* * * * * *
"or (6) any other reason justifying relief from the operation of the judgment. The motion shall be made within a reasonable time * * *."
In Untersinger v. United States, 181 F.2d 953, the Second Circuit recognized the right of the trial judge to vacate an order of dismissal because the venue was improperly laid, and to order transfer of the suit to the appropriate district, although the statute — 28 U.S.C.A. § 1406(a) — upon which he based his action, was not enacted until after the original order of dismissal had been entered. It was said by the writer of the opinion (L. Hand) 181 F.2d at page 955: "* * * when Judge Knox entered the order on appeal, the term had long since ended at which the decree of dismissal had been entered. Thus the question is whether § 1406(a) gave him jurisdiction to vacate the decree notwithstanding this lapse of time."
It was held that it did. The court limited its ruling by adding: "* * * we do not mean to be understood as deciding more than that Judge Knox had jurisdiction to enter the order on appeal, if he thought that course to be `in the interest of justice.'"
Rule 60(b)(6), above quoted, of the Rules of Civil Procedure, confers upon the plaintiff the right to make the motion here under consideration.
In Ledwith v. Storkan, D.C.Neb., 2 F.R.D. 539, at page 541, after quoting Rule 60(b) it is said: "The authority thus granted and limited is to be exercised within the sound discretion of the trial court. Orange Theatre Corp. v. Rayherstz Amusement Corp., 3 Cir., 130 F.2d 185; Wallace v. United States, D.C., 2 F.R.D. 173. That discretion may not rightly be absolute or capricious. It must rather be so applied as to give effect, `not * * * to the will of the judge, but to that of the law.'"
Before quoting the same rule in Assman v. Fleming, 8 Cir., 159 F.2d 332, 336, the court said:
"Courts under proper circumstances have the power to open, correct, modify or vacate their own judgments, especially during the term at which they were entered. * * *
"The action of a trial court in either granting or refusing an application to vacate a judgment is generally speaking within the judicial discretion of the court. The discretion is not an arbitrary one to be capriciously exercised, but a sound legal discretion guided by accepted legal principles."
The writer, Gardner, C.J., after quoting Rule 60(b), further said: "This rule is substantially the same as the statutory provision of California, Minnesota, New York, and several other states. The proceeding by motion to vacate a judgment is not an independent suit in equity but a legal remedy in a court of law; yet the relief is equitable in character and must be administered upon equitable principles".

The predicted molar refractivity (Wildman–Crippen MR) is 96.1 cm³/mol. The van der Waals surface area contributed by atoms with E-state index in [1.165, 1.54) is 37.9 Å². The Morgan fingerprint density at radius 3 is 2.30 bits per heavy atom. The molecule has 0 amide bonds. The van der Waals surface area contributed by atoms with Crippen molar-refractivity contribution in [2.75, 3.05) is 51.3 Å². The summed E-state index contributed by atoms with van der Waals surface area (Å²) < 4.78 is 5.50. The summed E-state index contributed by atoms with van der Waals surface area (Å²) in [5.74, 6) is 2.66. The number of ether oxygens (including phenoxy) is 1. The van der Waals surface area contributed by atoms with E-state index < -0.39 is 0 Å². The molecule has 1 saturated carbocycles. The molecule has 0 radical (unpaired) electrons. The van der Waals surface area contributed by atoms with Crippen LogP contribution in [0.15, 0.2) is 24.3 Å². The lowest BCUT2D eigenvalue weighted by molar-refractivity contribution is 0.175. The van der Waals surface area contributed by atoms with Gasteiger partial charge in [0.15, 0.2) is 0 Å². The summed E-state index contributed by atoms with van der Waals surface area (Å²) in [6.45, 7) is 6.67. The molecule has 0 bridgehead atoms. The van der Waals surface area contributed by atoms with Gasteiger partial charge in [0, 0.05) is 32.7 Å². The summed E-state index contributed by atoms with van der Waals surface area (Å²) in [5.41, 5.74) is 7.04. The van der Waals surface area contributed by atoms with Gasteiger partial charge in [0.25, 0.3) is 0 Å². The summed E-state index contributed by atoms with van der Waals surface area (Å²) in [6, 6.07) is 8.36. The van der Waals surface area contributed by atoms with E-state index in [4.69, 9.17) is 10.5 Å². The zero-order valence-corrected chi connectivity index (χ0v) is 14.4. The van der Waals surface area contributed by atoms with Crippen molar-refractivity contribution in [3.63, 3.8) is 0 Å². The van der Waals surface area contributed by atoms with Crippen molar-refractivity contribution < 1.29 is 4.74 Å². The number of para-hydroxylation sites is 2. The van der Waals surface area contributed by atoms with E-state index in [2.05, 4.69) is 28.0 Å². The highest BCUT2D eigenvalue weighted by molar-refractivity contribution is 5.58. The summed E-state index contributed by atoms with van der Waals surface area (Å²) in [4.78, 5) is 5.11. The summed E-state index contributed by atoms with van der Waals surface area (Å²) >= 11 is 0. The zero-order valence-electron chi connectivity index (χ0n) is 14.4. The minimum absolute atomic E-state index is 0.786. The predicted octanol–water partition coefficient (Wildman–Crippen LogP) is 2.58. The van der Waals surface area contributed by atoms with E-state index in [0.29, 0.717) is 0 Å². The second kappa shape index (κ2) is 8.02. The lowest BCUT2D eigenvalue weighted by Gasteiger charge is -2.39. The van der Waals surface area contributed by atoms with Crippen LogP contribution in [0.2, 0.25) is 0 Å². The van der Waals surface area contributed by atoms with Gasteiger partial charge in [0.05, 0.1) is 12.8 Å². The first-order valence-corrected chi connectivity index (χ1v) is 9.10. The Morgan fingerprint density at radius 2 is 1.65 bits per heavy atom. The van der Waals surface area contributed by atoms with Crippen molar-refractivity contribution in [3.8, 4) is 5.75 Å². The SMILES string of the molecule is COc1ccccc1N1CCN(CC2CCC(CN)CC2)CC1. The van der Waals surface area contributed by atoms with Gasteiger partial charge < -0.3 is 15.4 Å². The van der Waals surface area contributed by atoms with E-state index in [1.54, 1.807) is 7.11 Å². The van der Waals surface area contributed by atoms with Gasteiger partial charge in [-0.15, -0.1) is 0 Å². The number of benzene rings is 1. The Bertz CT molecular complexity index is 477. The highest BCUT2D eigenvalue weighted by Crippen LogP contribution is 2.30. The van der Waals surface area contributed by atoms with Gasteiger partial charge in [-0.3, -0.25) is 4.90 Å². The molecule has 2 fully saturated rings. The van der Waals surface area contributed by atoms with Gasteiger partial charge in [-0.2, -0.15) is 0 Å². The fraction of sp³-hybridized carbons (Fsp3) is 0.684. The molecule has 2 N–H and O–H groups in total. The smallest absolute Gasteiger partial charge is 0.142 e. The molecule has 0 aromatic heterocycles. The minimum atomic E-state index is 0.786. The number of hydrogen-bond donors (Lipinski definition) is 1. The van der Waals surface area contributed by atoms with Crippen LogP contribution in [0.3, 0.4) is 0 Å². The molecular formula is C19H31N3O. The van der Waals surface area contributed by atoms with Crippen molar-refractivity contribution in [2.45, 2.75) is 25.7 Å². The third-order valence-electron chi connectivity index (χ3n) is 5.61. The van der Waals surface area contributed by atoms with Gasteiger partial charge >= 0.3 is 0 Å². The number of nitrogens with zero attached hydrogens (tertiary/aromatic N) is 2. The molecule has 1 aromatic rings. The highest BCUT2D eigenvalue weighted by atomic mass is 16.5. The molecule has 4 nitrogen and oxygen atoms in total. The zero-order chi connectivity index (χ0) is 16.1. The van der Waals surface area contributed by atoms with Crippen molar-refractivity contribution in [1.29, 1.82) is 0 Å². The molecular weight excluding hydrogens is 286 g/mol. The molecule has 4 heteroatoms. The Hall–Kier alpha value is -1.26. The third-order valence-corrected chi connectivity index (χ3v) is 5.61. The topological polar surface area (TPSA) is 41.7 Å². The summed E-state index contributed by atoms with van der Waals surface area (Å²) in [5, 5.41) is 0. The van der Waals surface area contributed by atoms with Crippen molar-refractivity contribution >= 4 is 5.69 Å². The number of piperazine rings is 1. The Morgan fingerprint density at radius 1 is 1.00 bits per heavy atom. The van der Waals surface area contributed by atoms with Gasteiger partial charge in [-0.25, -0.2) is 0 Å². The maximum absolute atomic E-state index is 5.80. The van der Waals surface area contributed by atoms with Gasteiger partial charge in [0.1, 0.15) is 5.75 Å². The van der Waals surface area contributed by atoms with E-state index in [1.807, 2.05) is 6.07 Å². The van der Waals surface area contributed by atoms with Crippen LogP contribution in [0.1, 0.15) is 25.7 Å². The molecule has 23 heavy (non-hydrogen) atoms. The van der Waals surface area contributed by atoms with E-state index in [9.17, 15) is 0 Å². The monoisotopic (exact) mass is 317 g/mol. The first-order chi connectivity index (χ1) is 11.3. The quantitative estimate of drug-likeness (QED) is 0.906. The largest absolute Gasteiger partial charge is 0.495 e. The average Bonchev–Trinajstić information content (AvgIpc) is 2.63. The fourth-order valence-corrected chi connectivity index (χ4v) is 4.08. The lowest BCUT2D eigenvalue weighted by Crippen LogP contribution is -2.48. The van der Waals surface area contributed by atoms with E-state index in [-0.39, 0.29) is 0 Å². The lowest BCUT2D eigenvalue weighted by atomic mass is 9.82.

It is true that the record here fails to disclose a request at the prior submission for the alternative relief of transfer to the appropriate district to which plaintiff now claims itself to be entitled. That omission or oversight, if either, is understandable, because at the time of submission, the only decision interpreting 28 U.S.C.A. § 1391(c), upon which the ruling was based was Freiday v. Cowdin, D.C., 83 F. Supp. 516, relied upon by the plaintiff, and which the court disapproved. 94 F. Supp. 83, 85.
Here the motion to vacate is timely, the authority to vacate is granted to the court, as is the right of transfer, "if it be in the interest of justice." It is also in the declared scope of the Rules of Civil Procedure that — "They shall be construed to secure the just, speedy, and inexpensive determination of every action." Rule 1.
In the case at bar the action is commenced, all of the several parties are served, the issues are joined, and a final determination of the question ultimately may be had in the forum in which the defendants reside.
It is the opinion of the court that it is in the interest of justice and will promote the just, speedy and inexpensive determination of the question involved to grant the relief asked by vacating the order of dismissal and transferring the case to the United States District Court for the Western District of Texas, Austin Division, in which the majority of the defendants are domiciled and reside.
The following order will be entered:
It is therefore Ordered and Adjudged that the motion of the plaintiff herein to vacate order be, and the same is, hereby sustained; that the order of dismissal entered herein on Nov. 27, 1950, be and the same is hereby vacated and that the case shall be and is hereby transferred to the United States District Court of the Western District of Texas, Austin Division. The Clerk will accordingly make the necessary transfer of the record herein. Defendants except.